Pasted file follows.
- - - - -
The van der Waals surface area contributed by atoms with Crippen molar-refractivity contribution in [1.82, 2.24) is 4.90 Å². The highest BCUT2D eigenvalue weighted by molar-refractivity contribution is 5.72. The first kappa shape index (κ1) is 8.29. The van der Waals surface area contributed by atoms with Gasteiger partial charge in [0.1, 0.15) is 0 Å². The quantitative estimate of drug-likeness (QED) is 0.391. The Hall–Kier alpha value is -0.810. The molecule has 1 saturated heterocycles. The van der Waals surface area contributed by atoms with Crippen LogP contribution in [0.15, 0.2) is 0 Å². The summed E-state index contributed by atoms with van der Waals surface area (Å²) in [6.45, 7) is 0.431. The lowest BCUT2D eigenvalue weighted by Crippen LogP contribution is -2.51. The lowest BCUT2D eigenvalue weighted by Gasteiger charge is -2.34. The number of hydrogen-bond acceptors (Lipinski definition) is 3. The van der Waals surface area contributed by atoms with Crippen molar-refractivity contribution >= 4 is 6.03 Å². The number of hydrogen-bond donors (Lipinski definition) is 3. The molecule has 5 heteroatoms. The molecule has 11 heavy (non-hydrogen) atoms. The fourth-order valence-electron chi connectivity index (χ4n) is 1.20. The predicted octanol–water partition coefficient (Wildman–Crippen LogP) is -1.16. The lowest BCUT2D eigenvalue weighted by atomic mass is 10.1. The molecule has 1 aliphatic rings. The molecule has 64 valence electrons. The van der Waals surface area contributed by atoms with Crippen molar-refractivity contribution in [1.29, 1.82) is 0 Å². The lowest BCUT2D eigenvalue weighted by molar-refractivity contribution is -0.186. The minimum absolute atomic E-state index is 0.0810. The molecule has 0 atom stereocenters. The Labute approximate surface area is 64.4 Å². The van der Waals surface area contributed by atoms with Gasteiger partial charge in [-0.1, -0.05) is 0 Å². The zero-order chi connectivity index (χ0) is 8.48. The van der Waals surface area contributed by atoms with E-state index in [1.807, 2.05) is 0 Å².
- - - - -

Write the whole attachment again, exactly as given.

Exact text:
The van der Waals surface area contributed by atoms with Crippen molar-refractivity contribution in [1.82, 2.24) is 4.90 Å². The highest BCUT2D eigenvalue weighted by molar-refractivity contribution is 5.72. The first kappa shape index (κ1) is 8.29. The van der Waals surface area contributed by atoms with Gasteiger partial charge in [0.1, 0.15) is 0 Å². The quantitative estimate of drug-likeness (QED) is 0.391. The Hall–Kier alpha value is -0.810. The molecule has 1 saturated heterocycles. The van der Waals surface area contributed by atoms with Crippen LogP contribution in [0.15, 0.2) is 0 Å². The summed E-state index contributed by atoms with van der Waals surface area (Å²) in [6.45, 7) is 0.431. The lowest BCUT2D eigenvalue weighted by Crippen LogP contribution is -2.51. The lowest BCUT2D eigenvalue weighted by Gasteiger charge is -2.34. The number of hydrogen-bond acceptors (Lipinski definition) is 3. The van der Waals surface area contributed by atoms with Crippen molar-refractivity contribution >= 4 is 6.03 Å². The number of hydrogen-bond donors (Lipinski definition) is 3. The molecule has 5 heteroatoms. The molecule has 11 heavy (non-hydrogen) atoms. The fourth-order valence-electron chi connectivity index (χ4n) is 1.20. The predicted octanol–water partition coefficient (Wildman–Crippen LogP) is -1.16. The lowest BCUT2D eigenvalue weighted by atomic mass is 10.1. The molecule has 1 aliphatic rings. The molecule has 64 valence electrons. The van der Waals surface area contributed by atoms with Crippen molar-refractivity contribution in [1.29, 1.82) is 0 Å². The lowest BCUT2D eigenvalue weighted by molar-refractivity contribution is -0.186. The minimum absolute atomic E-state index is 0.0810. The molecule has 0 atom stereocenters. The Labute approximate surface area is 64.4 Å². The van der Waals surface area contributed by atoms with Gasteiger partial charge in [-0.1, -0.05) is 0 Å². The zero-order chi connectivity index (χ0) is 8.48. The van der Waals surface area contributed by atoms with E-state index in [1.807, 2.05) is 0 Å².